In a post on Monday, I reported that IPS received $8,300 per pupil. That figure, from a chart generated by a legislative office, included special education funding, full-day kindergarten grants and payments for students who earn an honors diploma and those who enroll in career-education classes.

The honors diploma funding is set by the state and is the same for all schools. Career education funding is supposed to be an incentive to train students for high-demand jobs. Indiana began funding full-day kindergarten in 2011. Special education funding is based on the number of students identified with special needs, with more dollars allocated for those with more severe disabilities.

In other words, these are “below the line” calculations that should not be in play when House Republicans go about trying to “fix” the funding formula.

Most of the variability in per-pupil funding comes from the complexity index, so lawmakers could be tempted to rewrite that formula. But the index is arguably one of the things Indiana does right. This year’s school funding fairness report card from the Education Law Center in New Jersey gives Indiana an A for “funding distribution,” a measure of whether states provide more money to high-poverty schools.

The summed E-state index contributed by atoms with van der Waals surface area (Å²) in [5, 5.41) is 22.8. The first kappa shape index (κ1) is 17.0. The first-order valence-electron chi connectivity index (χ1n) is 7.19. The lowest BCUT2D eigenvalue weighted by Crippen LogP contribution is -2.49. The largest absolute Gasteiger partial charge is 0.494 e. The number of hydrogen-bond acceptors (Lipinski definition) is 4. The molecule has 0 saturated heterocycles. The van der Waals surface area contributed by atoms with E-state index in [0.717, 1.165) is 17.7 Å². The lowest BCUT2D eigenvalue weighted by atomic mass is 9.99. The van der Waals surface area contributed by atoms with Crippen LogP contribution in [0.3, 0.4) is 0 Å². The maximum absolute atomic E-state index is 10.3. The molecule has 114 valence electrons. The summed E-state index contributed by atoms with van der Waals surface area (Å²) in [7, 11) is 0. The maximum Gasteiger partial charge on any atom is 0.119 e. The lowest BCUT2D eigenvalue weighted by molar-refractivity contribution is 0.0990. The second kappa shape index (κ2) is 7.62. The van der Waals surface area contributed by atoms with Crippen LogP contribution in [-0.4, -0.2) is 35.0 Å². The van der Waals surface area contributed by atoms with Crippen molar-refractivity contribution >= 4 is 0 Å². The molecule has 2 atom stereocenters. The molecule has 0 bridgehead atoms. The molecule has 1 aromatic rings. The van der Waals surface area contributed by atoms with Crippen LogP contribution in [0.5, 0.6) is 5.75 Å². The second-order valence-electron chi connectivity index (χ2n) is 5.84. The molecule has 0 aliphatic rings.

Legislators need to remember that old saying: If it ain’t broke, don’t fix it.

School funding ‘fix’ would help some, hurt others

The last time Indiana House Republicans vowed to fix the state’s school funding formula, some districts saw double-digit cuts in their budgets. Now they’re at it again, and the results are likely to be similar.

House Speaker Brian Bosma announced the latest plan last week, putting school funding equalization at the top of the caucus’s 2015 legislative agenda. “I have had many teachers across Indiana tell me that the distribution of school funds is unfair,” he said in a news release. “We will fix this.”

It’s true there are discrepancies in Indiana school funding. Generally speaking, high-poverty school districts get more money per student; and growing, affluent districts get less. But those differences exist for a reason. And the GOP “fix” is almost certain to hurt some of Indiana’s most vulnerable students.

This is Indiana, after all, and we can probably rule out any kind of tax increase in 2015 to raise funding for schools across the board. That means the only way Republicans can boost funding for the typically low-poverty schools in their legislative districts will be to take from high-poverty districts.

As the civil rights leader Julian Bond said last week in a lecture at Indiana University, “In America, the education dollar follows the white child.”

House Republicans also exaggerated the size of the funding differences, telling reporters state funding for school districts varies from $9,500 to $5,000. It once varied about that much, but no longer. Continue reading